Label reading: When same is not the same

Whether you are starting out on a gluten-free diet or a “seasoned veteran”, there is no escaping label reading. As a mother of a celiac child for over a decade, I can’t expound on the importance of label reading.

In a global city like Singapore where grocery shelves abound with products from all over the world, Careful label reading is imperative on a gluten free diet! Five years in Singapore has taught me never to get overly comfortable with the products I buy – formulas change, suppliers change, and one cannot simply rely on mere recognition of the product (even one you have been using for years).

The same product often can have a different recipe and different allergens depending on where they are manufactured due to local availability of products, production lines in a facility, and cultural preferences. Also, many major food companies such as ConAgra and Kellogg’s have manufacturing plants all over the world.

Sneaky Suspect #1: Pasta Sauce

Big jar, small jar, same thing right? Apparently not! Prego Traditional Pasta Sauce is my go-to pasta sauce when I’m making spaghetti and meatballs for the kids. Careful checking of the ingredients, however, showed me that there were different ingredients and allergens between the large and small jar!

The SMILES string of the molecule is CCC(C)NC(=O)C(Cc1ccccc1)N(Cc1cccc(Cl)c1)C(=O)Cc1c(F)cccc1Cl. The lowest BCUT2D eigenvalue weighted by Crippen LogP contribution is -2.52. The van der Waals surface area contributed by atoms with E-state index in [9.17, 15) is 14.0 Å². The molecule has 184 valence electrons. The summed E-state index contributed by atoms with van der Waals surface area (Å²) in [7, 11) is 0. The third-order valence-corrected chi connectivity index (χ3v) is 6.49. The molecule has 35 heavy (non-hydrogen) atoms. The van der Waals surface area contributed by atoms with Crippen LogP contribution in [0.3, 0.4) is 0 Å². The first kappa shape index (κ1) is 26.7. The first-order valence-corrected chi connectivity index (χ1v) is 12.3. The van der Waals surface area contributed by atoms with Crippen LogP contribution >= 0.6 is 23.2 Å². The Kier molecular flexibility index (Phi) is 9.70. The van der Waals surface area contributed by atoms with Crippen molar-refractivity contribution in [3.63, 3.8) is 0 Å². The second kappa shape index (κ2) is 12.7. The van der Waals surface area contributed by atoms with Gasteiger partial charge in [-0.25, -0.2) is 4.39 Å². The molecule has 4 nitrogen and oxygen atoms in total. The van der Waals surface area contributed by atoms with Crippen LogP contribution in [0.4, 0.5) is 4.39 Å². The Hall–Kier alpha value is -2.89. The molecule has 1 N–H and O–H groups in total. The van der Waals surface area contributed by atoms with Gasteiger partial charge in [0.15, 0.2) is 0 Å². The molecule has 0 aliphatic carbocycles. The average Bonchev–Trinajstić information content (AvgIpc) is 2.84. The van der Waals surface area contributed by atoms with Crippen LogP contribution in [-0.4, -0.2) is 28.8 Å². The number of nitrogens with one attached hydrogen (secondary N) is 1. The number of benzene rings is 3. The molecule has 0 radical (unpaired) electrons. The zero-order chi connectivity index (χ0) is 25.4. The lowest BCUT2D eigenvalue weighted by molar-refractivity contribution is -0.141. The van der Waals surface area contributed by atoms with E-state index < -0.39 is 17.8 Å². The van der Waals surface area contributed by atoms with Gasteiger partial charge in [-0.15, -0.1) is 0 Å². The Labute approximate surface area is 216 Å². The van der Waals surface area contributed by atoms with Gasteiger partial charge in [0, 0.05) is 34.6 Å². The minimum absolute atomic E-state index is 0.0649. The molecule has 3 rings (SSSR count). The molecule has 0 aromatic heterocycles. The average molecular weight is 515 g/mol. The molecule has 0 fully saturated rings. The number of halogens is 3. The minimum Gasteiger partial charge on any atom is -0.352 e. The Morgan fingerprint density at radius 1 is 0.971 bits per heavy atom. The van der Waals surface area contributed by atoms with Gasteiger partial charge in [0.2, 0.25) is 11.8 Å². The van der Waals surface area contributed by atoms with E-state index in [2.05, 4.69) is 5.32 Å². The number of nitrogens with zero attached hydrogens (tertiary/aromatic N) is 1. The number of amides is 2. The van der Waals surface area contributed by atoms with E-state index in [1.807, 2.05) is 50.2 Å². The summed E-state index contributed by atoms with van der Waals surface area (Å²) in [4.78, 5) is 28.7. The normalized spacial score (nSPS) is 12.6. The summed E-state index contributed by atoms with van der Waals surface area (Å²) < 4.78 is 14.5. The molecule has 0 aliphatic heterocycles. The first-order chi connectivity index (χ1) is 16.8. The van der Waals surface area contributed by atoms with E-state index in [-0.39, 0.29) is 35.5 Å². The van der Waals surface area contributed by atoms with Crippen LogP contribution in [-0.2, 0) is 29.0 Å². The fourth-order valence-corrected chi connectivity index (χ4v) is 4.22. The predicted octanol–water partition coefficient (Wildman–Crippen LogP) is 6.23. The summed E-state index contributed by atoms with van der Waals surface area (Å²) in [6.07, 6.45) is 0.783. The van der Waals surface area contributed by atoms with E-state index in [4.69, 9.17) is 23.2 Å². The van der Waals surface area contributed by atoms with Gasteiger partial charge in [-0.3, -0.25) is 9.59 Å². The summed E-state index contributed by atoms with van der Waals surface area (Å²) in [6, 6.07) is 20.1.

The large family size Prego jar is a product of the USA and has a gluten free label on it whilst the small prego jar is a product of Malaysia and lists gluten on the ingredient list.

Thankfully, careful label checking saved me from a gluten disaster!

The large family Prego jar is a product of the USA and has a bold gluten free label right on the side of the jar.

The small Prego jar was manufactured in Malaysia and lists gluten on the ingredient list.

Sneaky Suspect #2: Cereal

Many assume that since corn is a gluten free grain, corn flakes should be gluten free. Sadly, many cereal manufacturers sweeten their products with barley malt. Although that sounds “healthier” than using refined sugar, using malt adds gluten to the cereal, making it a bad choice for those who can’t ingest gluten.

In the USA and Australia, many major manufacturers have removed barley malt as an ingredient in of their cereals.  Unfortunately, this is not a global change.  Kellogg’s cereal manufactured in South East Asia, for example, lists malt as one of the ingredients.

In other words, you may want to check the ingredients of the cereal box you purchase, especially if you are a fan of (typically) gluten free Rice Krispies.

In conclusion, don’t get too comfortable with the familiar, bring your “magnifying glass”, and always check labels. The extra time in the grocery store will be worth it to avoid getting glutened!


About the Author:

One Degree Gluten Free is Singapore's Hub for Gluten Free Living